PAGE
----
“Oh but August, Constance would never do such a thing! She’s far too much of a lady.” Penelope assured.
 “Oh yeah? Well, if I know Ryder, he’ll try to turn her into something else entirely.”
 “Nonsense,” Penelope said.
 August looked her in the eye. “You want to make a little wager on that Mrs. Bennett?”
 “What? A wager? Don’t be ridiculous.”
 “He licked his lower lip and grinned. “Pie every night for dessert, for two weeks! That’s what I’ll bet you.”
 “Why August, I had no idea you could bake,” she told him in a teasing tone.
 “Oh no, you’re not gonna get out of this that easily. I’ll bet you that within a month, Ryder has your sister skinning critters, tanning hides, and shooting a gun!”
 Penelope’s mouth dropped open. “That will never happen!”
 “I agree with Penelope,” added Eloise. “Our sister would never do anything so … so …”
 “Manly?” August tossed at her.
 “You’d best have Mrs. Dunnigan teach you how to bake a pie, Mr. Bennett,” Eloise shot back. “Constance is, and always will be, a lady.”
 “You mean I get to ride all the way home with you on your horse?” Constance suddenly blurted above their conversation. “How exciting!”
 August grinned in triumph as Penelope and Eloise groaned. “You were saying, ladies?”
 Penelope glanced at Eloise as Constance took Ryder by the arm and pulled him toward the church doors. “Maybe we’d better have Mrs. Dunnigan give us a pie baking lesson tomorrow.”

* * *

  The wedding was a blur, one left far behind. All Constance could think about was the fact she was married, just like her sister Penelope, and that her new husband was whisking her away to his charming farm out on the prairie where they would live happily ever after!
 “It ain’t much, but it’ll be home,” he commented as he helped her onto his horse then mounted up behind her. “I’m sure all it needs is a woman’s touch.”
  She smiled as he wrapped an arm around her waist to make sure she stayed put, then took the reins. “I’ll make it just as pretty as Penelope’s house!” she said with excitement.
 Ryder gulped. “Well, my place ain't exactly like August’s farm, ya know. I ain’t no farmer.”
 “Oh, I know that,” she said. “You want to breed horses.”
 “Yes, ma’am, that I do.” He turned his horse as Sadie approached them with a basket.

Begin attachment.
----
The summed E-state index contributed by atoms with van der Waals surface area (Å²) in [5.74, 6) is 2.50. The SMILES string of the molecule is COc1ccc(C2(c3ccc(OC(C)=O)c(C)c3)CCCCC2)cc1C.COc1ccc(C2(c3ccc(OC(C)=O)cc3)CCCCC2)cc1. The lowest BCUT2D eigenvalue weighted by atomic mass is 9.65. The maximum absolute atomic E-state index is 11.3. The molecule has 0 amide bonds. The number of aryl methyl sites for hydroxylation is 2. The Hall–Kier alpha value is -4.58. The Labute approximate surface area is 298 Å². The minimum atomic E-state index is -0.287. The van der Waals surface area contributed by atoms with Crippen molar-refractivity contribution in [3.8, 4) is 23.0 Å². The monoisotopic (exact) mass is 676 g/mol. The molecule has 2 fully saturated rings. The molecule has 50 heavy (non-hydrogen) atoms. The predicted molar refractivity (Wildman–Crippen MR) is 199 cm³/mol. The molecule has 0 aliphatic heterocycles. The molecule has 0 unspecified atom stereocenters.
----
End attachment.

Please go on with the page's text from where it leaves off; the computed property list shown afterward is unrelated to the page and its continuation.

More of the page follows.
“I’ll come out as soon as I can with your things,” she told Constance and handed her the basket. “Here’s a little something for tonight. I hope you enjoy it.”
 “Now ain’t that nice?” Ryder commented. “You didn’t have to go through all that trouble, Mrs. Cooke.”
 “Wasn’t no trouble at all!” shouted Grandma Waller from the church steps. “You have a nice supper, ya hear? And take care of that little lady, Ryder!”
 Preacher Jo and his wife Annie joined Grandma on the steps. “Pleasure marrying you!” Preacher Jo called after them as Ryder turned his horse again and kicked him into a trot. “The pleasure was all mine!” he called over his shoulder and tightened his grip on Constance. “We’ll come into town in a few weeks!”
 The small wedding party waved at them as they trotted away. “Why do I get the feeling they’ll be back in town a lot sooner?” asked Belle.
 “On account that boy ain’t got supplies for two days let alone two weeks,” said Wilfred. “His cockeyed way of doing things may have been fine all this time when he was a bachelor, but now that he’s got a wife, he’s gonna have to shape up.”
 “She can’t cook, Wilfred,” Sadie stated. “And she hardly knows how to clean or do laundry.”
 Wilfred let go a whistle. “High time she learned then. And she’s gonna have to if’n she’s with the likes of Ryder Jones.”
 “Mr. Dunnigan?” Eloise asked. “Is Ryder’s brother Seth as … as … wild?”
 “No. Seth Jones is what you English would call civilized. Them two boys are like night and day.”
 “Oh, thank Heavens,” Eloise mumbled.
 “But don’t get me wrong, those boys are fiercely protective, and can hold their own in a fight. Seth may be more cleaned up working in Mr. Van Cleet’s fancy hotel, but he was once just as wild as Ryder, living in the outdoors, hunting, catching things with his bare hands ...”
 “What?” Penelope gasped. “What are you talking about?”
 Wilfred grinned. “Why, don’t you know?”
 “Know what?” asked Eloise.
 Wilfred chuckled. “Seth and Ryder Jones were raised by Indians.”
  Penelope and Eloise both looked after Ryder’s horse as it disappeared around the livery stable and out of sight. “Oh dear Heavens!” Penelope exclaimed.
 “However will Constance survive?” Eloise added, a hand to her chest.
 “Same as you once you’re married,” stated Wilfred. “One day at a time.”